Magazine article Vocational Education Journal

Reinventing Education

Magazine article Vocational Education Journal

Reinventing Education

Article excerpt

When I was asked to speak at the AVA convention and to turn my speech into a short article, I was flattered. But even more I felt excited about the opportunity to reach directly thousands of people who will be critical to the success of new systems for training America's youth. For me, the goal is to inspire you to move toward new visions of training. For you, I hope the goal is to view yourselves as empowered to build an outstanding school to career system in this country.

The spirit at the AVA conference reflected the mood of educators, training directors, planners, employers and labor representatives. Change is all around us, much taking place from the ground up, with new developments in tech prep, career academies and youth apprenticeship.

Today's critical problem is how to improve job opportunities for the nearly two-thirds of America's young people who do not complete a postsecondary education. The disturbing facts are well known. Wages and labor productivity generally have been stagnant for 15 years. Young men in their late 20s and early 30s with no more than a high school education have seen their real earnings decline and their employment options worsen.

Between 1979 and 1991, the earnings of young men with only a high school diploma dropped by 26 percent. Only the college-educated group managed to escape wage reductions over this period. The result is that the wage gap between college- and high school-educated young men widened from 32 percent in 1978 to 60 percent in 1987. The erosion of earnings of less skilled young men and women not only worsens living standards but may have contributed to such social ills as the decline in marriage rates, the rise of the drug trade and the upsurge of single-parent households.

The most important ingredient needed to fix this problem will be initiative and ingenuity at the state and local community level. Solutions also will require new federal policies, such as President Clinton's recently introduced School-to-Work Opportunities Act.

This legislation does not simply create another program. It is much more ambitious in that it aims to change the mainstream education system that touches nearly all students. The vision of STWOA is the expansion of the role of work-based components, through such approaches as tech prep, career academies and youth apprenticeships.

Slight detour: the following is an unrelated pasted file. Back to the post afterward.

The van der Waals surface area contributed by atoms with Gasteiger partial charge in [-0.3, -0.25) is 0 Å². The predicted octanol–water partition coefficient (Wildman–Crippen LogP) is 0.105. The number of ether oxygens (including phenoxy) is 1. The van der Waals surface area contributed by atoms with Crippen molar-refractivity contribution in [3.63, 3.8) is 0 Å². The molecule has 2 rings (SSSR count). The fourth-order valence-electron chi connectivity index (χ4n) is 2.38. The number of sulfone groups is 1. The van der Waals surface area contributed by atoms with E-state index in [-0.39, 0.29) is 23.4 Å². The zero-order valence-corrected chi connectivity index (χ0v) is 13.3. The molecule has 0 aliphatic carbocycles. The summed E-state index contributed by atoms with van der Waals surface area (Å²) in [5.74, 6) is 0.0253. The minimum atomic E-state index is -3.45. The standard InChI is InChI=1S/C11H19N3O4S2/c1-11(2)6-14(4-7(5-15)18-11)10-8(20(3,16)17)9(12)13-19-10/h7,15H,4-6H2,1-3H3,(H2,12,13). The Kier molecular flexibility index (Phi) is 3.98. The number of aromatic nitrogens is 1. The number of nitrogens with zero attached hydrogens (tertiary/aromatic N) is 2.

Economists generally see the main cause of widening earnings gap as the rising demand for skilled labor by employers and the associated rising wages of the college-educated. But this creates a real opportunity for educators. If employers are willingly paying more for workers with more skill and education, then we can increase the proportion of good jobs mainly by raising the quality of education and training absorbed by our young workers and by linking them effectively to careers.

Suppose we found--as scholars did in the mid-1970s--that employers were reducing the premium they were willing to pay for skill. We would infer that employers have little use for high-skilled workers, so there's no reason to make students learn more than what they'd be able to use on the job. So it is fortunate that in today's world employers demand highly skilled workers and that more people can achieve rewarding careers through learning. But why have we been unable to achieve increased levels of ability, especially among the non-college bound? In general, federal initiatives have ignored this group. We have created "second-chance" programs for the most disadvantaged (Job Corps, Job Training Partnership Act and training programs for welfare recipients) and spent tens of billions on college grants and loans.

Public spending for postsecondary education is two and a half times that spent on training young high school graduates.

As researchers and policymakers refocused on the problems of the baccalaureate population, they began to identify several critical problems in our education system. …

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